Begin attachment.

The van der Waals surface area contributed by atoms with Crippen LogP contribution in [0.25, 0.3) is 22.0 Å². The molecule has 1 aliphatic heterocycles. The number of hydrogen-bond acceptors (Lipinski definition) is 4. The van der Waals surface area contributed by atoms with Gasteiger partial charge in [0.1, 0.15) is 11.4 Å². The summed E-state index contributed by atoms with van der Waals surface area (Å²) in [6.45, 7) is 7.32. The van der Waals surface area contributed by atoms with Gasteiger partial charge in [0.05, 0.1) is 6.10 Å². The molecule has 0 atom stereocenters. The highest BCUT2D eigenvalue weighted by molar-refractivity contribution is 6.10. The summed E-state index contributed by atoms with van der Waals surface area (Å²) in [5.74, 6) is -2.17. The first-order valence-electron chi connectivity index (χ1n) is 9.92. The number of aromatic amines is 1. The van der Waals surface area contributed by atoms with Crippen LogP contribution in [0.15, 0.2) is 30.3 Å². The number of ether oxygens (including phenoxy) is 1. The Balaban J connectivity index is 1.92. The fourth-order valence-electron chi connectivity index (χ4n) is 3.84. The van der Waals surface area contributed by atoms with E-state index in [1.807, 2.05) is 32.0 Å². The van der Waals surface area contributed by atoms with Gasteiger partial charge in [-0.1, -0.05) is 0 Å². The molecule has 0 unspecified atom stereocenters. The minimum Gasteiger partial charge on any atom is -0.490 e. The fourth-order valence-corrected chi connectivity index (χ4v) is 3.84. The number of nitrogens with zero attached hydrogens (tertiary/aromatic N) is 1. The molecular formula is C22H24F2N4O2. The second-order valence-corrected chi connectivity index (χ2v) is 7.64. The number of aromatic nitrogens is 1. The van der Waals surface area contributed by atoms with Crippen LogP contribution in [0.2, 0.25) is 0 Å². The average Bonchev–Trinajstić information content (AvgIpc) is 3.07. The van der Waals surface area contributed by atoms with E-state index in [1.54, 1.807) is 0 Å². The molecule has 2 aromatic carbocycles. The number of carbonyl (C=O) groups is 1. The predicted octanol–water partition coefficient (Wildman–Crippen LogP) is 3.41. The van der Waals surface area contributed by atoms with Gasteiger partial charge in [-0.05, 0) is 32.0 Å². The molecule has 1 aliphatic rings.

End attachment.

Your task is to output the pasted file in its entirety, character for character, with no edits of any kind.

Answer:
The van der Waals surface area contributed by atoms with Crippen LogP contribution in [0.25, 0.3) is 22.0 Å². The molecule has 1 aliphatic heterocycles. The number of hydrogen-bond acceptors (Lipinski definition) is 4. The van der Waals surface area contributed by atoms with Gasteiger partial charge in [0.1, 0.15) is 11.4 Å². The summed E-state index contributed by atoms with van der Waals surface area (Å²) in [6.45, 7) is 7.32. The van der Waals surface area contributed by atoms with Gasteiger partial charge in [0.05, 0.1) is 6.10 Å². The molecule has 0 atom stereocenters. The highest BCUT2D eigenvalue weighted by molar-refractivity contribution is 6.10. The summed E-state index contributed by atoms with van der Waals surface area (Å²) in [5.74, 6) is -2.17. The first-order valence-electron chi connectivity index (χ1n) is 9.92. The number of aromatic amines is 1. The van der Waals surface area contributed by atoms with Crippen LogP contribution in [0.15, 0.2) is 30.3 Å². The number of ether oxygens (including phenoxy) is 1. The Balaban J connectivity index is 1.92. The fourth-order valence-electron chi connectivity index (χ4n) is 3.84. The van der Waals surface area contributed by atoms with E-state index in [1.807, 2.05) is 32.0 Å². The van der Waals surface area contributed by atoms with Gasteiger partial charge in [-0.1, -0.05) is 0 Å². The molecule has 0 unspecified atom stereocenters. The minimum Gasteiger partial charge on any atom is -0.490 e. The fourth-order valence-corrected chi connectivity index (χ4v) is 3.84. The number of nitrogens with zero attached hydrogens (tertiary/aromatic N) is 1. The molecular formula is C22H24F2N4O2. The second-order valence-corrected chi connectivity index (χ2v) is 7.64. The number of aromatic nitrogens is 1. The van der Waals surface area contributed by atoms with Crippen LogP contribution in [0.2, 0.25) is 0 Å². The average Bonchev–Trinajstić information content (AvgIpc) is 3.07. The van der Waals surface area contributed by atoms with E-state index in [1.54, 1.807) is 0 Å². The molecule has 2 aromatic carbocycles. The number of carbonyl (C=O) groups is 1. The predicted octanol–water partition coefficient (Wildman–Crippen LogP) is 3.41. The van der Waals surface area contributed by atoms with Gasteiger partial charge in [-0.05, 0) is 32.0 Å². The molecule has 1 aliphatic rings.